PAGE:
The French energy giant is following its peers BP Plc and Royal Dutch Shell Plc, which had previously warned that they could write off nearly $ 40 billion between them in the second quarter. The scale of the deficiencies shows how the global health crisis, combined with the drive to slow climate change, is shaking the foundations of the industry.
Most of the major European oil companies had valued their assets using long-term crude prices of between US $ 60 and US $ 80 per barrel. This is close to where the international benchmark Brent was trading before the outbreak of the pandemic, but it is now seen as unrealistic in the post-Covid economy. Total expects Brent to average US $ 35 this year.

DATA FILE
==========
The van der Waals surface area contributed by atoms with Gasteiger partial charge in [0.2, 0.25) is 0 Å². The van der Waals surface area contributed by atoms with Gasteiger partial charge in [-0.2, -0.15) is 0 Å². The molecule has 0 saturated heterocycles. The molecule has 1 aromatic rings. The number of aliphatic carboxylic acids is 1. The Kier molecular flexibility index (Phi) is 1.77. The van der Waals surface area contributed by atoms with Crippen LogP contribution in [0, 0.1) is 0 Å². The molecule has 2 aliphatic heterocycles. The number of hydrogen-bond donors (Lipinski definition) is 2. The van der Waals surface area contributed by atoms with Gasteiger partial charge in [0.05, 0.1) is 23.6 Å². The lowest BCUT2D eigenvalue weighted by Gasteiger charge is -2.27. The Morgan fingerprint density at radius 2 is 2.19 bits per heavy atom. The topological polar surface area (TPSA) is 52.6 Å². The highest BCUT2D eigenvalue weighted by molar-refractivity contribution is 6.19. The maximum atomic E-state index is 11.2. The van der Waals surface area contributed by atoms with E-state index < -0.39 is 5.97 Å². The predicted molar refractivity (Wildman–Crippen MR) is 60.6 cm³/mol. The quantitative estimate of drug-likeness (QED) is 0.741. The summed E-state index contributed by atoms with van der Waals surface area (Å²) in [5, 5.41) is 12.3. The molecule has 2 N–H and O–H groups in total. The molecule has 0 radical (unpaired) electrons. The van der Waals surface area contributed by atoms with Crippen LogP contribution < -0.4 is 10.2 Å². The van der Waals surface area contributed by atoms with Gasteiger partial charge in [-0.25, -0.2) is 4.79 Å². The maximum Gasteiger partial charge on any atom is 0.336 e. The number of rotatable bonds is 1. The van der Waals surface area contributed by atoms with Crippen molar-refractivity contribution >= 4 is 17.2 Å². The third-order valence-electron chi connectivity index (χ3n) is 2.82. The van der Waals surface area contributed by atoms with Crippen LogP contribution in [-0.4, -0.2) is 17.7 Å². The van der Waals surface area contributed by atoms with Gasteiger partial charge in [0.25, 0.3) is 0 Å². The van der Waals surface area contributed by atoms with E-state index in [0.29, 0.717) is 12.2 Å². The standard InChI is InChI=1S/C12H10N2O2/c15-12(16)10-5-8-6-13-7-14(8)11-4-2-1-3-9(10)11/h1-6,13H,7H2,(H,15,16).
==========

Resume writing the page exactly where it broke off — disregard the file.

“Beyond 2030, given technological developments, particularly in the transport sector, Total predicts that demand for oil will have peaked and that Brent prices should tend towards the long-term price of $ 50 ( US) barrel, ”the company said in a statement on Wednesday.
America’s largest oil producers are under increasing pressure to disclose their long-term forecasts. Exxon Mobil Corp. and Chevron Corp. do not publish such estimates, which means that shareholders are less able to examine how their investment plans correspond to market realities.
Total and Shell release their results Thursday, and Exxon and Chevron follow on Friday. All are expected to post big losses for the second quarter.